Lingual Denervation Improves the Anti-PD-1 Immunotherapy Efficacy in Oral Squamous Cell Carcinomas
Presenter: Miss TAO Zhuoying, PhD candidate
Supervisors: Dr. Y. Su (Primary Supervisor) and Prof. X. Guan (Co-supervisor)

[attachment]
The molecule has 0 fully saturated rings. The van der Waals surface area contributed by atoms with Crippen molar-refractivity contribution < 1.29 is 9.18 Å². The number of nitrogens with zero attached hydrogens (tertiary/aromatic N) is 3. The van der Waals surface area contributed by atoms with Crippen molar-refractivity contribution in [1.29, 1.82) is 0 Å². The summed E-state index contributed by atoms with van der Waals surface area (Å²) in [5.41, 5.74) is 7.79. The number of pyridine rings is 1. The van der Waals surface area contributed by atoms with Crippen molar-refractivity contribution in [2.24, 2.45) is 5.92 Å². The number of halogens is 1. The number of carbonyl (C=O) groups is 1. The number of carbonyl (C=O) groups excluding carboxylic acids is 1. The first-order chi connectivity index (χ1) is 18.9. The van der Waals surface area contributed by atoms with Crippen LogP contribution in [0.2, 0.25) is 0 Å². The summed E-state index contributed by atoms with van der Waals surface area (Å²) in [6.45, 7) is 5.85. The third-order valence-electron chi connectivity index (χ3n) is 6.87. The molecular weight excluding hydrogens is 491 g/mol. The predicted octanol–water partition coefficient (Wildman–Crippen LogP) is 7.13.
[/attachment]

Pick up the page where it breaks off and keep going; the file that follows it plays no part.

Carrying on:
Oral squamous cell carcinoma (OSCC) is the eighth most common malignancy worldwide. The 5-year survival rate of oral cancer is poor, only around 50%. Checkpoint blockade immunotherapy is a new thriving therapeutic regimen for advanced-stage patients with OSCC. However, the therapeutic efficacy varies among patients, and no more than one-fifth of patients benefit from it, possibly due to inadequate immune activation. Many efforts have been made to address this issue, but little was achieved. Accumulative evidence contributes to the relationship between nerve-tumor crosstalk and poor clinical outcomes in cancer, but few studies focus on the relationship between neural involvement and anti-tumor immunity in cancer. Therefore, we hypothesize that neural infiltration may remodel the tumor microenvironment to an immunosuppressive status in OSCC. Issues awaiting clarification include the underlying mechanisms for the nerve-tumor crosstalk leading to immune suppression as well as immunotherapy resistance in OSCC. The proposed study aims to determine the possible tumor cell-intrinsic alteration in response to neural signaling, which is responsible for immune suppression and unfavorable immunotherapy efficacy in tumors with nerve infiltration.
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